One thing you may not discover until you accidentally discover it (or poke around online) is the game is packed with many hidden secrets in the form of invisible platforms, gems, extra maps and more. The key to finding these secrets is playing the game with headphones or some really good speakers. Not only do you get to listen to one of the best (and mellow as a snoozing cat) soundtracks in a game this year, you’ll also hear a telltale sound effect when you toss a knife at an invisible platform. While you can complete the game without discovering every secret, completion freaks will have a field day trying to nab everything and get through a map unscathed.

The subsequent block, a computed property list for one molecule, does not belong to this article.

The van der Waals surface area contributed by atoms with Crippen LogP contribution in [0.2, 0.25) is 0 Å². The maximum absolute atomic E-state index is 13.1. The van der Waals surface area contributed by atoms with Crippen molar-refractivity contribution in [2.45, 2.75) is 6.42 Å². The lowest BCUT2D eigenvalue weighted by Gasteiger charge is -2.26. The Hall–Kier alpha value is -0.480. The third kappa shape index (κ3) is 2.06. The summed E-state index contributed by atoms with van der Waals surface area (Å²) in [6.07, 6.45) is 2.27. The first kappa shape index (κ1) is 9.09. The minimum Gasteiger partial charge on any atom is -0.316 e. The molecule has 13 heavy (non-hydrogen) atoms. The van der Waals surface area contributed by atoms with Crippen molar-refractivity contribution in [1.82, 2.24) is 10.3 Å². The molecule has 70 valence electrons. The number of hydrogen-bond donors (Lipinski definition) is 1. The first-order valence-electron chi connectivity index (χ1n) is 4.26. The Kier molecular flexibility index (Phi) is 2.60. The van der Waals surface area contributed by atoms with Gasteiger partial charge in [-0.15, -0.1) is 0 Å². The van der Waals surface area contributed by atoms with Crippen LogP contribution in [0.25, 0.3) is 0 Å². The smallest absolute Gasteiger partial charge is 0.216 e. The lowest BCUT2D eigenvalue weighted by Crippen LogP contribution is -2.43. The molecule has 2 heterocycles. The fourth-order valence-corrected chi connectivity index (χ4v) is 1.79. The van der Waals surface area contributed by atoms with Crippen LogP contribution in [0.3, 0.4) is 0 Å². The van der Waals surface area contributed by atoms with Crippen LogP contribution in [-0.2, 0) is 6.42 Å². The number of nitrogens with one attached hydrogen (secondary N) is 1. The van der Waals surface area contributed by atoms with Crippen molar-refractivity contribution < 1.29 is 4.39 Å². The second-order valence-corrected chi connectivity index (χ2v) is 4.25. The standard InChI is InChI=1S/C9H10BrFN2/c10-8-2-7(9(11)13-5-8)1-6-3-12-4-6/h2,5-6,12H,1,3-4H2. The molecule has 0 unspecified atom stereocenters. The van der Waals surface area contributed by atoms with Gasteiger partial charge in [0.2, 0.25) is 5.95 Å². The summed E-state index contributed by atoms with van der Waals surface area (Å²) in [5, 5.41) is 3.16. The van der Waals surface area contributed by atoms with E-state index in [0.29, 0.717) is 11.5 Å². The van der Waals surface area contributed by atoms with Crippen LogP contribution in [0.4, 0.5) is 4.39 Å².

While you can play the game using the keyboard, a compatible gamepad is the best way to fully enjoy the experience. The jumping here is pinpoint and some of the best I’ve ever played. This lessens the annoyance factor considerably because when your little bard buys it, it’s usually via something you didn’t see coming. Many deaths will come from projectiles that zing your way from one side of the screen you didn’t expect, objects that zip your way mid-jump, and all sorts of crafty enemies that will get you by many means on that first run. There’s also a timer in play that actually doesn’t kill you if it runs out. Nope, you just get fireballs slowly raining down from the sky if the clock hits zero, which is bad news if you’re in a hurry to get to that exit door and there are still enemies scooting about. The game says it’s a “2D Retro slow-paced platformer with light RPG elements” and for the most part that’s true. That timer fools you into rushing things until you realize that the game is still playable (but more than a bit tougher) should you pace yourself too slowly.